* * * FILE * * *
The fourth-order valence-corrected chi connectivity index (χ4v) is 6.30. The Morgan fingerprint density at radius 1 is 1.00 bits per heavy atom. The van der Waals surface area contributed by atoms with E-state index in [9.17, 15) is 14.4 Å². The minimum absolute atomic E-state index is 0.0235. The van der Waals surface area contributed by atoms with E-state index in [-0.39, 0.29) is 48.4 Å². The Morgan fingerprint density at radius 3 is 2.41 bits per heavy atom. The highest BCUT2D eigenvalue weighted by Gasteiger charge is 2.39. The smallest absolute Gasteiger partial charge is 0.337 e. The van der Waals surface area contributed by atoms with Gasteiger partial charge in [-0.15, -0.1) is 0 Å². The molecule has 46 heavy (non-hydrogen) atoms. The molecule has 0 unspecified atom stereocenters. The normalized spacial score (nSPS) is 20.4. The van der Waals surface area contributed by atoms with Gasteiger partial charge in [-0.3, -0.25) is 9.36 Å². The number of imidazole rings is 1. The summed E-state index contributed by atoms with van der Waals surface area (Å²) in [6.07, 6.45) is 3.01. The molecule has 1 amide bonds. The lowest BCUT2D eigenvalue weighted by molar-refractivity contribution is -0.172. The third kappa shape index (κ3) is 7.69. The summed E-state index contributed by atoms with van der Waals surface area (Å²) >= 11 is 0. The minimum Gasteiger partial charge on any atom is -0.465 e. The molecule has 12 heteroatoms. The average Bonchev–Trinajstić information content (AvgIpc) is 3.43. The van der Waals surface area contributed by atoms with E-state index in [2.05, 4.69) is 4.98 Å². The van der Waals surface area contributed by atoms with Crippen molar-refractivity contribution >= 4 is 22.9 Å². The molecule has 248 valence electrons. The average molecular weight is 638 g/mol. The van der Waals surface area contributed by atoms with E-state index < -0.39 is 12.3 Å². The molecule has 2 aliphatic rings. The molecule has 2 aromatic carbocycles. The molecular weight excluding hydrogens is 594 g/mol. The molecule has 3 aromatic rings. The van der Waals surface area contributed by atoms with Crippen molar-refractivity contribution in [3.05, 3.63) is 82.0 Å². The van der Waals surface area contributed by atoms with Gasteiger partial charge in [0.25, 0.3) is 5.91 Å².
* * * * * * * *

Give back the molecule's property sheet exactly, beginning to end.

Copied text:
The fourth-order valence-corrected chi connectivity index (χ4v) is 6.30. The Morgan fingerprint density at radius 1 is 1.00 bits per heavy atom. The van der Waals surface area contributed by atoms with E-state index in [9.17, 15) is 14.4 Å². The minimum absolute atomic E-state index is 0.0235. The van der Waals surface area contributed by atoms with E-state index in [-0.39, 0.29) is 48.4 Å². The Morgan fingerprint density at radius 3 is 2.41 bits per heavy atom. The highest BCUT2D eigenvalue weighted by Gasteiger charge is 2.39. The smallest absolute Gasteiger partial charge is 0.337 e. The van der Waals surface area contributed by atoms with Gasteiger partial charge in [-0.15, -0.1) is 0 Å². The molecule has 46 heavy (non-hydrogen) atoms. The molecule has 0 unspecified atom stereocenters. The normalized spacial score (nSPS) is 20.4. The van der Waals surface area contributed by atoms with Gasteiger partial charge in [-0.3, -0.25) is 9.36 Å². The number of imidazole rings is 1. The summed E-state index contributed by atoms with van der Waals surface area (Å²) in [6.07, 6.45) is 3.01. The molecule has 1 amide bonds. The lowest BCUT2D eigenvalue weighted by molar-refractivity contribution is -0.172. The third kappa shape index (κ3) is 7.69. The summed E-state index contributed by atoms with van der Waals surface area (Å²) >= 11 is 0. The minimum Gasteiger partial charge on any atom is -0.465 e. The molecule has 12 heteroatoms. The average Bonchev–Trinajstić information content (AvgIpc) is 3.43. The van der Waals surface area contributed by atoms with E-state index in [2.05, 4.69) is 4.98 Å². The van der Waals surface area contributed by atoms with Crippen molar-refractivity contribution >= 4 is 22.9 Å². The molecule has 248 valence electrons. The average molecular weight is 638 g/mol. The van der Waals surface area contributed by atoms with E-state index < -0.39 is 12.3 Å². The molecule has 2 aliphatic rings. The molecule has 2 aromatic carbocycles. The molecular weight excluding hydrogens is 594 g/mol. The molecule has 3 aromatic rings. The van der Waals surface area contributed by atoms with Crippen molar-refractivity contribution in [3.05, 3.63) is 82.0 Å². The van der Waals surface area contributed by atoms with Gasteiger partial charge in [0.25, 0.3) is 5.91 Å².